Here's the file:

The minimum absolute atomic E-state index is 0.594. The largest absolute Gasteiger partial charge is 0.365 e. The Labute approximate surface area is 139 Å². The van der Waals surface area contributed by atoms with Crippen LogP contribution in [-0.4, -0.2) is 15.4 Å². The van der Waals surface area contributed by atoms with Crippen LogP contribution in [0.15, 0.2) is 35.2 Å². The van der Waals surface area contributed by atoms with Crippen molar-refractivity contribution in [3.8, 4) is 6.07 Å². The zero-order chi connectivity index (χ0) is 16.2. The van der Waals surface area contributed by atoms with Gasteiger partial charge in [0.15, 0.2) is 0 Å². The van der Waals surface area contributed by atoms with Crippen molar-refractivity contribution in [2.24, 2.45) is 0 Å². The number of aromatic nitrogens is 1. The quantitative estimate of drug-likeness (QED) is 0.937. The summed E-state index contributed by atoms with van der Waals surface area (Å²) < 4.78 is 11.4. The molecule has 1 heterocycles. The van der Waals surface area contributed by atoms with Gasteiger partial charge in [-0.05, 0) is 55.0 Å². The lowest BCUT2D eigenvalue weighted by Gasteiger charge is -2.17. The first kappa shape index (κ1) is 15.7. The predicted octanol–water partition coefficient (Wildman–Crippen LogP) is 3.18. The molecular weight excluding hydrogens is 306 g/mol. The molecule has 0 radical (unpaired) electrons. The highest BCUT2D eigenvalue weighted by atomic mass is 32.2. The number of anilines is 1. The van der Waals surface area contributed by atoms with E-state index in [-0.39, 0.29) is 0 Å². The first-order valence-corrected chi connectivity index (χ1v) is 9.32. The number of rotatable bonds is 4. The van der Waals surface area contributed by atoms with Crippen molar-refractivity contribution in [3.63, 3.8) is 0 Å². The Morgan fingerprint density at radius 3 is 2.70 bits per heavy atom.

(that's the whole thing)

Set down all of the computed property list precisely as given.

The minimum absolute atomic E-state index is 0.594. The largest absolute Gasteiger partial charge is 0.365 e. The Labute approximate surface area is 139 Å². The van der Waals surface area contributed by atoms with Crippen LogP contribution in [-0.4, -0.2) is 15.4 Å². The van der Waals surface area contributed by atoms with Crippen LogP contribution in [0.15, 0.2) is 35.2 Å². The van der Waals surface area contributed by atoms with Crippen molar-refractivity contribution in [3.8, 4) is 6.07 Å². The zero-order chi connectivity index (χ0) is 16.2. The van der Waals surface area contributed by atoms with Gasteiger partial charge in [0.15, 0.2) is 0 Å². The van der Waals surface area contributed by atoms with Crippen molar-refractivity contribution in [2.24, 2.45) is 0 Å². The number of aromatic nitrogens is 1. The quantitative estimate of drug-likeness (QED) is 0.937. The summed E-state index contributed by atoms with van der Waals surface area (Å²) < 4.78 is 11.4. The molecule has 1 heterocycles. The van der Waals surface area contributed by atoms with Gasteiger partial charge in [-0.05, 0) is 55.0 Å². The lowest BCUT2D eigenvalue weighted by Gasteiger charge is -2.17. The first kappa shape index (κ1) is 15.7. The predicted octanol–water partition coefficient (Wildman–Crippen LogP) is 3.18. The molecular weight excluding hydrogens is 306 g/mol. The molecule has 0 radical (unpaired) electrons. The highest BCUT2D eigenvalue weighted by atomic mass is 32.2. The number of anilines is 1. The van der Waals surface area contributed by atoms with E-state index in [-0.39, 0.29) is 0 Å². The first-order valence-corrected chi connectivity index (χ1v) is 9.32. The number of rotatable bonds is 4. The van der Waals surface area contributed by atoms with Crippen molar-refractivity contribution in [3.63, 3.8) is 0 Å². The Morgan fingerprint density at radius 3 is 2.70 bits per heavy atom.